I have a strong belief that all children ought to be exposed to the basic principles of investment from a young age, and hopefully this will allow them the opportunity to develop their own sense of financial literacy by the time they reach early adulthood.

In 2015, the University of Sydney Business School (USBS) stated that poor financial literacy results in a higher risk that Australians will make the wrong decisions in matters important to their future financial well-being, such as superannuation investments (not to mention credit cards, personal loans, and investing directly in the share market).

Professor Susan Thorp of the USBS states:

People are dealing with increasingly complex decisions sometimes involving very large sums of money without understanding the basics, such as compound interest … by any objective measure, many lack vital financial skills.

Then last week, for the first time, I came across the concept of the ‘kidult’, 18 to 27 year olds who have a job, but are living at home with their parents and spend all of their income on ‘having a good time’.

These days it’s increasingly difficult to save for a deposit on a house for anyone under the age of 30, so staying with mum and dad for this time is a smart thing to do on the proviso that a decent proportion of the person’s take-home pay is actually saved.

If you’re a parent with young kids, and you want them to avoid ending up like the 22-year-old woman owning 25 pairs of shoes and owing $25,000, or the early-30s man with $50,000 in credit-card debt, here’s something that you can do today: set up a long-term savings plan (yes, it’s another hit to the family budget, but one well worth following through with as I’ll demonstrate below).

A savings plan can be done via any good equities-focused managed fund, or alternatively, by saving the money in a separate cash account with the objective of buying shares, say, every 12 months.

Starting with $1,000 and $100 per month, investing over 18 years, and assuming an average annual rate of growth of 7%, you could end up with $46,836. Increase the investment period though by another five years at 7% per annum, and your kids will have a gross amount of $73,597.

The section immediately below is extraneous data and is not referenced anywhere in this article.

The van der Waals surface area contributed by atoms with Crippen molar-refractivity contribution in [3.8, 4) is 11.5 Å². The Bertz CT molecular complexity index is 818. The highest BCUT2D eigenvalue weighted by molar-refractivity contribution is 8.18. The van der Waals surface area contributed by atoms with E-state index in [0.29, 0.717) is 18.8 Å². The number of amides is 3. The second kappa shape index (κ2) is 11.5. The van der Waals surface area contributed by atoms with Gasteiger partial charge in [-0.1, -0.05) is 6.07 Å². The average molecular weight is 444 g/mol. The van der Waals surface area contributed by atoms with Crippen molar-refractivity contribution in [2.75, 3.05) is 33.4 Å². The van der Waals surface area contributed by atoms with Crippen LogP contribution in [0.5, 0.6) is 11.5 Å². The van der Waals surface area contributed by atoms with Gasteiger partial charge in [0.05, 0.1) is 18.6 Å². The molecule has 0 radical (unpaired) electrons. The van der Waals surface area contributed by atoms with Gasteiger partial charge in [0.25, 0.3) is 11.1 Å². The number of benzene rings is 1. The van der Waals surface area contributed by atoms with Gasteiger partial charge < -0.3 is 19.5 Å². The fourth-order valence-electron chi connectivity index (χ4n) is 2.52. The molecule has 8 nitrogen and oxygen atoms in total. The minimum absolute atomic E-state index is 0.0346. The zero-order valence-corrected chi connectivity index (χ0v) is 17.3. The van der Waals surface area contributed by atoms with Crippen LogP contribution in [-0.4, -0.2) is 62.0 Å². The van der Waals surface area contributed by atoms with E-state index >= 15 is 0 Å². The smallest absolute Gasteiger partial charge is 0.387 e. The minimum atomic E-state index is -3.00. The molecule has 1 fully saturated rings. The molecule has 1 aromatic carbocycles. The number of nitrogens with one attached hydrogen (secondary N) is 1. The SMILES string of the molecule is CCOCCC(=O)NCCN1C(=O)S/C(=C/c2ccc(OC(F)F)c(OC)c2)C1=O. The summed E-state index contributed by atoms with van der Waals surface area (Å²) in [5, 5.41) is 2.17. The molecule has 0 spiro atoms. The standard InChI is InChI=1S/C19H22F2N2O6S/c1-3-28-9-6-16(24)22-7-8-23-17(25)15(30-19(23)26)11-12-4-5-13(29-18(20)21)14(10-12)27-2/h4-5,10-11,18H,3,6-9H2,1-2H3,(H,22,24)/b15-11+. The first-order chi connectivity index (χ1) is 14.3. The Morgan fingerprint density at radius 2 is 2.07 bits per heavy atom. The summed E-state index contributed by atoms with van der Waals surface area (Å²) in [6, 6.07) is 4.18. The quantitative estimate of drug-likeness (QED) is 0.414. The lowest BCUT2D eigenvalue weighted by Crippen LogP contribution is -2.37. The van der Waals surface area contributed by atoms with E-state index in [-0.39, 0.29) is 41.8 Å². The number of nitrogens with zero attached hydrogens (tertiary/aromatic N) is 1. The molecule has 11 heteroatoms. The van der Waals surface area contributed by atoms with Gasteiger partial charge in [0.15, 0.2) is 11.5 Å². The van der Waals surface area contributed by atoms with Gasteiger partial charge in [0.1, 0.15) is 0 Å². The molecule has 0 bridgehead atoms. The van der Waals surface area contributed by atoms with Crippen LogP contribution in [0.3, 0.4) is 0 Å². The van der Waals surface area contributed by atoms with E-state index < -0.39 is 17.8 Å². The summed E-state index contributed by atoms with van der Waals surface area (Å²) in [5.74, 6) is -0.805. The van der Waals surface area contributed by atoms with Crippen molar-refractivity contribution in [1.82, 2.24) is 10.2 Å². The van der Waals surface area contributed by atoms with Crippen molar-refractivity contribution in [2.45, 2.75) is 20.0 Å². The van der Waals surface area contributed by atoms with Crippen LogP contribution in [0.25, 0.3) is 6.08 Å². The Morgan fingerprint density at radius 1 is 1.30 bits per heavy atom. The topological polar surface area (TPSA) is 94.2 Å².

What would that do for your kids’ sense of independence and their outlook on the future?

Naturally, the assumed rate won’t be earnt in a straight-line. There’ll be years both good and bad, but you should at expect at least 7% on average. There’s also brokerage and taxes to pay along the way, but notwithstanding these, the benefits are clear: invest now and invest regularly over an extended time period and you’ll find that the equity-risk premium eventually makes its presence felt on your investment.

A couple of excellent starter-stocks to be considered for a growing portfolio include Magellgef TMF Units (ASX: MGE), the listed version of the Magellan Global Equities managed fund, and WAM Capital Limited (ASX: WAM) which provides investors with an exposure to an actively managed diversified portfolio of undervalued Australian companies.

As your portfolio grows over time, you can then add to your kids’ portfolio by buying shares in solid businesses with good growth prospects like Ramsay Health Care Limited (ASX: RHC), Seek Limited (ASX: SEK), and Altium Limited (ASX: ALU).

Foolish takeaway

Over time, in addition to the clear financial benefits of investing early, regularly and over an extended time horizon, your kids will also learn a lot about investment, business, and the economy in general.

As they grow their knowledge of the underlying investments you have carefully made for them over the years, they’ll hopefully become confident and informed investors in their own right leading to a much better appreciation of what money can do for themselves if it’s spent or allocated wisely.

Certainly this prospect is much better than starting their adult lives with a fantastic collection of shoes, an unserviceable debt and a delayed start to adulthood.

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Motley Fool contributor Edward Vesely owns shares of Ramsay Health Care Limited. The Motley Fool Australia has no position in any of the stocks mentioned. We Fools may not all hold the same opinions, but we all believe that considering a diverse range of insights makes us better investors. The Motley Fool has a disclosure policy. This article contains general investment advice only (under AFSL 400691). Authorised by Bruce Jackson.